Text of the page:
With sixty years’ hindsight available, it will be possible to suggest that Gunsmoke came to radio just half a decade late. Written brilliantly for what it is, a horse opera without the cliches and melodramatic flourishes that have turned too many radio Westerns into comic fodder, Gunsmoke proves a hard sell to prospective sponsors in 1952-53.
The reason proves only too simple: network television has now taken stronghold enough that network radio is no longer a primary lure for sponsors no matter how good the show in question. Even if Gunsmoke‘s announcer could sign off truthfully by noting America now listens to 105 million radios, the nation has turned in earnest to television and won’t be turning away.
Not even for a smart Western starring mellifluous William Conrad as deceptively laconic federal marshal Matt Dillon, a lawman whose stoic appearance and conversation is an appearance that doesn’t always hide his heart—something that will be made more clear in his eventual, fabled self-introduction: [I'm] the first man they look for and the last they want to meet. It’s a chancy job, and it makes a man watchful—and a little lonely.
There was always a danger thing in my voice. Now, I don’t know how that got there, but I covered everything with a black drape. I never took a drama lesson in my life. I never even thought about what it is to be an actor. All I thought about was the money that it was possible to make, maybe. And it turned out to be possible. I was just f—king lucky to have a voice that fascinated people.
It was a time of shooting and fighting . . . but conversations were not like that at that time. You figure that everything was conceived and modulated out of an office or around a campfire. People lose sight of the fact that in those times, quiet was their safety, really, because even the rustle of clothing could be detected in the quiet prairie by sharp ears. That was one of the things that I think we tried to portray, that it was a time of underplay. I think we maybe overdid it at times because it was a technique that worked.
—Parley Baer (Chester Proudfoot).
In its first season Gunsmoke enjoys a single sponsor for a single episode, the 21 November 1952 installment (“Fingered”) sponsored for the single night by Plymouth. And it nearly equals the Nielsen rating garnered by This is Your FBI (ABC) opposing it that Friday night, the latter show near the end of its once-formidable run.
Not until the fall of 1953 will Gunsmoke attract another sponsor, General Foods, promoting its Post Toasties cereal, who will stay on board until giving way to Liggett & Myers’s Chesterfield and, later, L&M cigarettes. And the show will enjoy nine seasons out of Dodge City, even after the television version (for which none of the radio cast will be considered, even if Conrad turns out to be the man James Arness guns down weekly in the television version’s opening credits) takes hold and becomes the most popular Western on the tube from 1957-61.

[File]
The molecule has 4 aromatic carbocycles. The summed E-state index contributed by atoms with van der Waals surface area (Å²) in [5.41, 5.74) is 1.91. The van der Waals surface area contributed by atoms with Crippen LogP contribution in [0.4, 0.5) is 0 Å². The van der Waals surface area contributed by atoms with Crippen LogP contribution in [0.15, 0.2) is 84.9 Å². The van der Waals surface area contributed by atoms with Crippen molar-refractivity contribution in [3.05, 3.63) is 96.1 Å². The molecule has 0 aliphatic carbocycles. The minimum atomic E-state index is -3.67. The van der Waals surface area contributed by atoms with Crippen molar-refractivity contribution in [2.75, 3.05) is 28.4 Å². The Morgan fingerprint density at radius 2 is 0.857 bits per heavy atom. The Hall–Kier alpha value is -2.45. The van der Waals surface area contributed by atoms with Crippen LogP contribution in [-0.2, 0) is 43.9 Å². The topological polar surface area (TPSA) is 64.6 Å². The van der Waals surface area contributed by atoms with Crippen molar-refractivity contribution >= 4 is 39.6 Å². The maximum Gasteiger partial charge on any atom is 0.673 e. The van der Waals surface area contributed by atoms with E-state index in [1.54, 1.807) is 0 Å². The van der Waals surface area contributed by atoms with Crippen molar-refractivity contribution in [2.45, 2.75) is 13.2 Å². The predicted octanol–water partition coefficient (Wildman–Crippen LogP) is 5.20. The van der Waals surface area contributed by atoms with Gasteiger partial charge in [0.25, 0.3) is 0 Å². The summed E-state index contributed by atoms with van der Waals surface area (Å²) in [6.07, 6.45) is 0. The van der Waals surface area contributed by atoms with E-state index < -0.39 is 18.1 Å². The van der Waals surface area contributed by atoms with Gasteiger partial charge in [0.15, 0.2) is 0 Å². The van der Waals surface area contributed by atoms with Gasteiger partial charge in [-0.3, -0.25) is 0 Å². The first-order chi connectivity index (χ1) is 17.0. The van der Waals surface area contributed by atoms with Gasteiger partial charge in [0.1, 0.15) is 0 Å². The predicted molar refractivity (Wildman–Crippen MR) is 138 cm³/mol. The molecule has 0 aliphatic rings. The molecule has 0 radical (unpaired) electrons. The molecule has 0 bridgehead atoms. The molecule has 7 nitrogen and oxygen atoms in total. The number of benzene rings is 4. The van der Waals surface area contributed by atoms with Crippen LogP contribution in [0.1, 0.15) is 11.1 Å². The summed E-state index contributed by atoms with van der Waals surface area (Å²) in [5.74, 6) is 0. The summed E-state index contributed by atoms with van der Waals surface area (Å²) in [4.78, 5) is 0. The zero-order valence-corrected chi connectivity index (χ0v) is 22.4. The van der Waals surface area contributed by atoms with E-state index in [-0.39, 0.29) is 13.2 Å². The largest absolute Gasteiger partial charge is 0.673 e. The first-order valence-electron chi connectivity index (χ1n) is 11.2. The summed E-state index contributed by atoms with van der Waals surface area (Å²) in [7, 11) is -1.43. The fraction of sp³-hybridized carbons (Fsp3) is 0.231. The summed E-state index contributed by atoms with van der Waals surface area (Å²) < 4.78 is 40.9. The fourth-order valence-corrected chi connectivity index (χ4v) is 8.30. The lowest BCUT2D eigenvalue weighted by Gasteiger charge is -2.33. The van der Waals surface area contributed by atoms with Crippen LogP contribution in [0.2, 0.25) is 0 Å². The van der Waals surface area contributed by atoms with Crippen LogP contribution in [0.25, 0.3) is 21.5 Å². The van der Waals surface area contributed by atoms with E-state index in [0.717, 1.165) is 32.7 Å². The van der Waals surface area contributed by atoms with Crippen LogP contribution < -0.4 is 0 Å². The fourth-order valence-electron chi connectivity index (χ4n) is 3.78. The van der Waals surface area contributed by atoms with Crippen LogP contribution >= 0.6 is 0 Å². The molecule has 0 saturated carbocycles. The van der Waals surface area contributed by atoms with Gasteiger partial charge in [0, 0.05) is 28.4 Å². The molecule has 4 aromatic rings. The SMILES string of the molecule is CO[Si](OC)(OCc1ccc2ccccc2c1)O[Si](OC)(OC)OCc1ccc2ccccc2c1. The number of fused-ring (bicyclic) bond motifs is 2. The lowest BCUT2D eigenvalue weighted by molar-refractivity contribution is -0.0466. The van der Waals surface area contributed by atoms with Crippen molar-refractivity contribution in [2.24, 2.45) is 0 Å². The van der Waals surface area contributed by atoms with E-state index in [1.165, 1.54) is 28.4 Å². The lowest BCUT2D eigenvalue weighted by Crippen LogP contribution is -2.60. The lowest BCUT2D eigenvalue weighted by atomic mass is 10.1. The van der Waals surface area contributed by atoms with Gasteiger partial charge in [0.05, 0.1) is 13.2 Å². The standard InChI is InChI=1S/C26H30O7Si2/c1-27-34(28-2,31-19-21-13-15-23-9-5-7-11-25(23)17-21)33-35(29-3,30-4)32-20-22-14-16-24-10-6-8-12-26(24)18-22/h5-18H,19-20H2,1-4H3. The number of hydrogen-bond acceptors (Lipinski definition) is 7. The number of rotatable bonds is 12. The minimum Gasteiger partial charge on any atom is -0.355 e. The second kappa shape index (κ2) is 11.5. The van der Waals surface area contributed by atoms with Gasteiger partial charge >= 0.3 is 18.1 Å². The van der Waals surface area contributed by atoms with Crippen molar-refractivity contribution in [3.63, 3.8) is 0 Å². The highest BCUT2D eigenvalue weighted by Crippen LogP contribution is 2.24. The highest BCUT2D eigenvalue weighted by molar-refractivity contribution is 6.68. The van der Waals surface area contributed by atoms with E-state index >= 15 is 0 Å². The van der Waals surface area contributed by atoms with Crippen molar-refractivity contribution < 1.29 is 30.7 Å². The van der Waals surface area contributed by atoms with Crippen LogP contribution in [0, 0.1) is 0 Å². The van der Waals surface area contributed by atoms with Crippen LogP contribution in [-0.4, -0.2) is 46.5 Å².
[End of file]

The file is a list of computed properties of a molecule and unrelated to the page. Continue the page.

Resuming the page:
Perhaps more miraculously, almost the entire radio run of Gunsmoke will be preserved for future archivists and classic radio fans. And it will still be heard for what it is: maybe the single best-written, most sensibly acted and directed horse opera in the brief but brilliant history of network radio drama.
Enjoying a refreshing ride to Pierceville, where Matt (William Conrad) has to deliver government papers to the local postmaster, he and Chester (Parley Baer) arrive to something they don’t expect—the entire town held hostage in a large warehouse by six hard men who took over the town swearing mayhem until the killer of one’s brother is exposed. Leading Matt and Chester to a drastic measure to end it.
Brill: Lawrence Dobkin. Additional cast: Vic Perrin, Bob Sweeney, John Dehner, Lou Krugman, Michael Ann Barrett, Ted Bliss. Announcer: Roy Rowan. Music: Rex Khoury. Director: Norman Macdonnell. Writer: Antony Ellis.
Tune In Tonight, Otherwise . . .
Escape: The Red Mark (CBS, 1950)—William Conrad, Will Geer, Harry Bartell, Paul Frees, Julius Mathews, Barbara Whiting. Conrad and Geer cast against types as an inmate clashing with the grisly executioner of prison island New Caledonia. It ain’t Matt Dillon and Grandpa Walton, kiddies.
The Chase & Sanborn Show with Edgar Bergen & Charlie McCarthy: Desert Heat (NBC, 1943)—Bergen & McCarthy, Don Ameche, Bill Forman, Joan Merrill. The 21st Ferrying Group of the Ferrying Division, Air Transport Command in Palm Springs gets some additional live heat from Carmen Miranda in the middle of the usual wisenheimer mayhem.
mr. ace and JANE: You Don’t Bring Me Flowers (CBS, 1948)—Goodman and Jane Ace, Gertrude Warner, Leon Janney, Eric Dressler, Florence Robinson, Michael Abbott, Ken Roberts. Jane’s indignant over Ace’s forgetting a half-anniversary and the comely candy maker who’s his new advertising client. Dedicated to “all the husbands who will someday marry Jane.”